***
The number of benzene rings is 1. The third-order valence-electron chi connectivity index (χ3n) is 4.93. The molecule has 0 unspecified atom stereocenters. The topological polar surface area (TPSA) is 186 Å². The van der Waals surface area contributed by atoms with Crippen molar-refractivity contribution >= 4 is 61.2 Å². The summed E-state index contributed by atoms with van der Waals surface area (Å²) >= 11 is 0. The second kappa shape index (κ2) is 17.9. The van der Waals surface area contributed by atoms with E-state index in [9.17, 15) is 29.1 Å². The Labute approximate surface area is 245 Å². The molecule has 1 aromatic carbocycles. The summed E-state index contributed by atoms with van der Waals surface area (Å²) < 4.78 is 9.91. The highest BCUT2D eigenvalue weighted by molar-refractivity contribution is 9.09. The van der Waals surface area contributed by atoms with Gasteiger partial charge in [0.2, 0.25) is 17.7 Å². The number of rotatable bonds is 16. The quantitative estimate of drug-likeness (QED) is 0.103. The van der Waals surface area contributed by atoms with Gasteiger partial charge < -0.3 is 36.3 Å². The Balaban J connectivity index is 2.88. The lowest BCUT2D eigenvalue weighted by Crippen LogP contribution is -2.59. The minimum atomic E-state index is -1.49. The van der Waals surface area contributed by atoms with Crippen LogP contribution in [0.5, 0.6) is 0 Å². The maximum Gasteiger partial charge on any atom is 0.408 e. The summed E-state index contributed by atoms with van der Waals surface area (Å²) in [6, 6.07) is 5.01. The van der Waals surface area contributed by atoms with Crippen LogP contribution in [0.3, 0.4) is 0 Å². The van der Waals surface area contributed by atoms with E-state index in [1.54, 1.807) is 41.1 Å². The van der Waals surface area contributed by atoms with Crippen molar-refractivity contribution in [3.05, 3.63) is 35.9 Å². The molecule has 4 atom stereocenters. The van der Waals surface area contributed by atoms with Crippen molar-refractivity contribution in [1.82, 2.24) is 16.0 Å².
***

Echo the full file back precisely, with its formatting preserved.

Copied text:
The number of benzene rings is 1. The third-order valence-electron chi connectivity index (χ3n) is 4.93. The molecule has 0 unspecified atom stereocenters. The topological polar surface area (TPSA) is 186 Å². The van der Waals surface area contributed by atoms with Crippen molar-refractivity contribution >= 4 is 61.2 Å². The summed E-state index contributed by atoms with van der Waals surface area (Å²) >= 11 is 0. The second kappa shape index (κ2) is 17.9. The van der Waals surface area contributed by atoms with E-state index in [9.17, 15) is 29.1 Å². The Labute approximate surface area is 245 Å². The molecule has 1 aromatic carbocycles. The summed E-state index contributed by atoms with van der Waals surface area (Å²) < 4.78 is 9.91. The highest BCUT2D eigenvalue weighted by molar-refractivity contribution is 9.09. The van der Waals surface area contributed by atoms with Gasteiger partial charge in [0.2, 0.25) is 17.7 Å². The number of rotatable bonds is 16. The quantitative estimate of drug-likeness (QED) is 0.103. The van der Waals surface area contributed by atoms with Gasteiger partial charge < -0.3 is 36.3 Å². The Balaban J connectivity index is 2.88. The lowest BCUT2D eigenvalue weighted by Crippen LogP contribution is -2.59. The minimum atomic E-state index is -1.49. The van der Waals surface area contributed by atoms with Crippen LogP contribution in [0.5, 0.6) is 0 Å². The maximum Gasteiger partial charge on any atom is 0.408 e. The summed E-state index contributed by atoms with van der Waals surface area (Å²) in [6, 6.07) is 5.01. The van der Waals surface area contributed by atoms with Crippen LogP contribution in [0.3, 0.4) is 0 Å². The van der Waals surface area contributed by atoms with E-state index in [1.54, 1.807) is 41.1 Å². The van der Waals surface area contributed by atoms with Crippen molar-refractivity contribution in [3.05, 3.63) is 35.9 Å². The molecule has 4 atom stereocenters. The van der Waals surface area contributed by atoms with Crippen molar-refractivity contribution in [1.82, 2.24) is 16.0 Å².